The move command does what it says. It will move a file to another location. Be careful as this can delete files and you will lose their contents if done wrong. The arguments of this Linux utility are the path and filenames to be moved and location to where they are to moved to. The most useful option here is the -i option because it will ask you to confirm when overwriting a file.



essential linux commands



The sort utility is very useful when looking at a list of directories or files. You can use it to sort and merge files. Its arguments are the file or files to sorted or merged. There are options, of course, but if used without any options then it will sort alphabetically. To merge, just use the 2 things to merge as arguments and their contents will be merged and sorted. The -n option will sort in numeric order if you have a list of numbers somewhere.

Another useful option is the -o option with an argument of a filename to be created and the information stored into. It will not send to your screen then but to a file that you designate. The -r option will sort in reverse. It works with either non-numeric or numeric characters. This is a very useful command if you have any data that needs to be sorted. It is a very useful Linux utility.


essential linux commands



tail -f error_log     [shows you the last portion of a file]


tail -30 error_log     [shows you the last 30 lines of the error_log file]

The tail Linux utility will output the last 10 lines of a file to your screen. This is useful when you need to quickly know the contents of a configuration file. The best option it has is for adjusting how many lines you want it to count. The default is 10 but if you use -8 and then your filename then it will output the last 8 lines of your file. In this example I was curious about what this log file was about.


If you have ever opened up a big log file before then you will know what I mean. It can take forever to get to the end or even the middle of the file. That is where this essential Linux command comes in handy. As you can see I just asked for the last 20 lines. It saved me a bunch of time. It is truly one of the essential Linux commands.



essential linux commands



This utility I wanted to mention is the word count command. It is a great Linux command for it is very useful at outputting information about a file. It does more than just words of course as it can count lines and size as well. This is all very interesting too. Without any options it will put on screen the number of lines, words, and bytes in a file. Its arguments are the file or files to be analyzed.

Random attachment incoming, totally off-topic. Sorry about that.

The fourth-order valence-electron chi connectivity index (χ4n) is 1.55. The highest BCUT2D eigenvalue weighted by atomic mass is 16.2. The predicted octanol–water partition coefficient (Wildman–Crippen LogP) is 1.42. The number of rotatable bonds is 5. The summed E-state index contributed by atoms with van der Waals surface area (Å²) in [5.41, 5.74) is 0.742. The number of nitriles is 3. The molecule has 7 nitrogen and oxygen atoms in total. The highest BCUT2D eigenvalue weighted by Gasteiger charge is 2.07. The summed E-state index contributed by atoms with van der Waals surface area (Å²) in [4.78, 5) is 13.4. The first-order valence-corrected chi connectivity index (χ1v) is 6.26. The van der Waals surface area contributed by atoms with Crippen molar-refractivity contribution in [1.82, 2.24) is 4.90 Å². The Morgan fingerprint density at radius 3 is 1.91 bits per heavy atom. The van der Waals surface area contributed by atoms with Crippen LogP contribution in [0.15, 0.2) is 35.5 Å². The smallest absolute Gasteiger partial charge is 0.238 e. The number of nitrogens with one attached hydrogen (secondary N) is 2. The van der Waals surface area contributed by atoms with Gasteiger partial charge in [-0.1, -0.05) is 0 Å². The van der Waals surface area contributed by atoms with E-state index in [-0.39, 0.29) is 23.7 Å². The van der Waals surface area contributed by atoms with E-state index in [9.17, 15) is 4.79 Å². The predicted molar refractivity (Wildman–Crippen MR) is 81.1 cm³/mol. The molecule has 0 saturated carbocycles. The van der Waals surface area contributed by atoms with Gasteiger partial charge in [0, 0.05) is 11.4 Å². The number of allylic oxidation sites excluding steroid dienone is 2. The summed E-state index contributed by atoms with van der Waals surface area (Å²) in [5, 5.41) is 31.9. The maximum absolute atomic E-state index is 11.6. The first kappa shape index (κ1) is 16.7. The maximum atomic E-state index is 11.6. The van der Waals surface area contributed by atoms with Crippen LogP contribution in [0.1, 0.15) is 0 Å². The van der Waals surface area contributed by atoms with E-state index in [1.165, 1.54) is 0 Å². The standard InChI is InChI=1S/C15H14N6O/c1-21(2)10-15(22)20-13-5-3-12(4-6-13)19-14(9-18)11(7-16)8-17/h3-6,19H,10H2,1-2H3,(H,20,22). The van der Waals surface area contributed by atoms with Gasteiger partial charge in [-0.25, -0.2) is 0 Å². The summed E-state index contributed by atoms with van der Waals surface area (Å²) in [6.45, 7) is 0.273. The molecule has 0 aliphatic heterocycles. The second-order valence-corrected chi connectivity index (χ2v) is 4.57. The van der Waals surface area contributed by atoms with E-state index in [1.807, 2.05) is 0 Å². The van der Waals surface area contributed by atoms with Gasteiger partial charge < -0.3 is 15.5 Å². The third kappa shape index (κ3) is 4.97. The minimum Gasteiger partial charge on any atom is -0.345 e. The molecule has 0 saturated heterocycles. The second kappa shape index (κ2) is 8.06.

It can do multiple at once and then analyze both at once. Its options are ways of controlling its output. The -l option will only show the number of lines in a file. The -m option will show only the bytes. Lastly, the -w option will show only the number of words in that particular file. As you can see I analyzed [alpha] and [small_file]. It then gave me a total between the 2 files.


essential linux commands



ps     [this command shows us the process id's that are running for the current user]


ps -al     [shows us the process id's that are running for all users]

The Linux file system has many processes running at once. It is these processes that allow you to do things useful on your computer. You can see i do not have a lot running right now. Most of you will be using more at once than I am now. Pay attention to that [PID] number. That is how you identify any process. Its one of the essential Linux commands because you will often have to look at what processes are running on your system.



essential Linux command




  • kill -9 1012       [this command will kill the process ID 1012]

This is a very useful Linux utility. It goes well with the above mentioned [Ps] command. If you ever get a process that is not responding or that you just need to get rid of then use the [Kill (PID number)]. As you can see above everything has a PID number. If something is not working correctly then you can use this command to end it.



Another of the essential Linux commands, changing permissions ona  file is very important.

chmod +x song     [allows any user to execute this file]


chmod +r song     [gives read permission to all users]


chmod 755 song.txt       [gives you full permissions and everyone else just read/execute]


chmod 777 song.txt       [gives everyone full permissions on the file]

This is how you change permissions. Linux has a very flexible permission system. It is good to understand what is happening even if you are just a user. This command deserves its own article soon. That is how in depth and valuable it is. I will get an updated version up soon.



chown jmoore songs.txt       [this will change the owner of the file songs.txt to the user jmoore]


chown -R jmoore downloaded_music       [this changes the owner of the folder downloaded_music and all subdirectories to the user jmoore]

This goes right with [Chmod] as it is used to change the ownership of a file.



du     [shows disk space in current directory]


du -h     [shows disk space in smaller increments]